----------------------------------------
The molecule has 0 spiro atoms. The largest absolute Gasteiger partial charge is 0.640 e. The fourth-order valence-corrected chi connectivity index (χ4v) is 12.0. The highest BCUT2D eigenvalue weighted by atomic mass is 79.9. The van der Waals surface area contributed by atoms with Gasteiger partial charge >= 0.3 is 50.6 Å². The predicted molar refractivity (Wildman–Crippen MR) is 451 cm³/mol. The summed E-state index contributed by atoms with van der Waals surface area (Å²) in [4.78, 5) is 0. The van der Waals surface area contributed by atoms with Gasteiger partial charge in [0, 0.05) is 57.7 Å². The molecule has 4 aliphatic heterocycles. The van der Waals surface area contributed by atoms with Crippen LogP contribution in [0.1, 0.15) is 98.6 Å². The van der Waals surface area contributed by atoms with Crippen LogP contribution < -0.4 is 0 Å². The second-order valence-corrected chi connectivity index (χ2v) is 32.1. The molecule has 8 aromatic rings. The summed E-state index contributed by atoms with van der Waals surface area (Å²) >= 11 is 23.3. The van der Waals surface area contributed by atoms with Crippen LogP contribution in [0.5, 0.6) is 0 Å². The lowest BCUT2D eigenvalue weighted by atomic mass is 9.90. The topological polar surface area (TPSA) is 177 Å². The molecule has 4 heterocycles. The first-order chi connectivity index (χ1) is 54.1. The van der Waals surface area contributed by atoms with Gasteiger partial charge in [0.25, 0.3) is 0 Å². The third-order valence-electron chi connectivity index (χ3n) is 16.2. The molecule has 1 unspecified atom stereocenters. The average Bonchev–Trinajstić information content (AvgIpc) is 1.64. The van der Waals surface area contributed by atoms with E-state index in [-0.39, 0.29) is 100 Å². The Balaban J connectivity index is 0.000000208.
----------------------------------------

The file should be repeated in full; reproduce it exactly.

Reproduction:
The molecule has 0 spiro atoms. The largest absolute Gasteiger partial charge is 0.640 e. The fourth-order valence-corrected chi connectivity index (χ4v) is 12.0. The highest BCUT2D eigenvalue weighted by atomic mass is 79.9. The van der Waals surface area contributed by atoms with Gasteiger partial charge >= 0.3 is 50.6 Å². The predicted molar refractivity (Wildman–Crippen MR) is 451 cm³/mol. The summed E-state index contributed by atoms with van der Waals surface area (Å²) in [4.78, 5) is 0. The van der Waals surface area contributed by atoms with Gasteiger partial charge in [0, 0.05) is 57.7 Å². The molecule has 4 aliphatic heterocycles. The van der Waals surface area contributed by atoms with Crippen LogP contribution in [0.1, 0.15) is 98.6 Å². The van der Waals surface area contributed by atoms with Crippen LogP contribution < -0.4 is 0 Å². The second-order valence-corrected chi connectivity index (χ2v) is 32.1. The molecule has 8 aromatic rings. The summed E-state index contributed by atoms with van der Waals surface area (Å²) >= 11 is 23.3. The van der Waals surface area contributed by atoms with Crippen LogP contribution in [0.5, 0.6) is 0 Å². The lowest BCUT2D eigenvalue weighted by atomic mass is 9.90. The topological polar surface area (TPSA) is 177 Å². The molecule has 4 heterocycles. The first-order chi connectivity index (χ1) is 54.1. The van der Waals surface area contributed by atoms with Gasteiger partial charge in [0.25, 0.3) is 0 Å². The third-order valence-electron chi connectivity index (χ3n) is 16.2. The molecule has 1 unspecified atom stereocenters. The average Bonchev–Trinajstić information content (AvgIpc) is 1.64. The van der Waals surface area contributed by atoms with E-state index in [-0.39, 0.29) is 100 Å². The Balaban J connectivity index is 0.000000208.